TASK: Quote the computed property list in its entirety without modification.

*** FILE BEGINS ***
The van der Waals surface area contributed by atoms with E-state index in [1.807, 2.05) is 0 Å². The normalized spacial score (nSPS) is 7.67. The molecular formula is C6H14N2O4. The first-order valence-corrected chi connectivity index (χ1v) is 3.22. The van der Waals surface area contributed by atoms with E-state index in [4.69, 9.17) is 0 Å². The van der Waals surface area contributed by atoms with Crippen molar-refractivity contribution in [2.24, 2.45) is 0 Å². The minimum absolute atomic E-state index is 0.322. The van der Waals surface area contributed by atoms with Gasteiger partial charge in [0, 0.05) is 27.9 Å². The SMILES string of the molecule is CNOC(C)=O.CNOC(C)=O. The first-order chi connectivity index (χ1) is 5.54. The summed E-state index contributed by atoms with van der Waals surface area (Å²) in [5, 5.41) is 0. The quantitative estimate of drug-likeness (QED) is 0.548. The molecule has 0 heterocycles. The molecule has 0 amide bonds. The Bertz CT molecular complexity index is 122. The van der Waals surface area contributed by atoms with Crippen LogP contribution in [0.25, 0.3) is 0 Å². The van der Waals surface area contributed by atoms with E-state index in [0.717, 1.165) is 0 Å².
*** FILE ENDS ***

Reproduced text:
The van der Waals surface area contributed by atoms with E-state index in [1.807, 2.05) is 0 Å². The normalized spacial score (nSPS) is 7.67. The molecular formula is C6H14N2O4. The first-order valence-corrected chi connectivity index (χ1v) is 3.22. The van der Waals surface area contributed by atoms with E-state index in [4.69, 9.17) is 0 Å². The van der Waals surface area contributed by atoms with Crippen molar-refractivity contribution in [2.24, 2.45) is 0 Å². The minimum absolute atomic E-state index is 0.322. The van der Waals surface area contributed by atoms with Gasteiger partial charge in [0, 0.05) is 27.9 Å². The SMILES string of the molecule is CNOC(C)=O.CNOC(C)=O. The first-order chi connectivity index (χ1) is 5.54. The summed E-state index contributed by atoms with van der Waals surface area (Å²) in [5, 5.41) is 0. The quantitative estimate of drug-likeness (QED) is 0.548. The molecule has 0 heterocycles. The molecule has 0 amide bonds. The Bertz CT molecular complexity index is 122. The van der Waals surface area contributed by atoms with Crippen LogP contribution in [0.25, 0.3) is 0 Å². The van der Waals surface area contributed by atoms with E-state index in [0.717, 1.165) is 0 Å².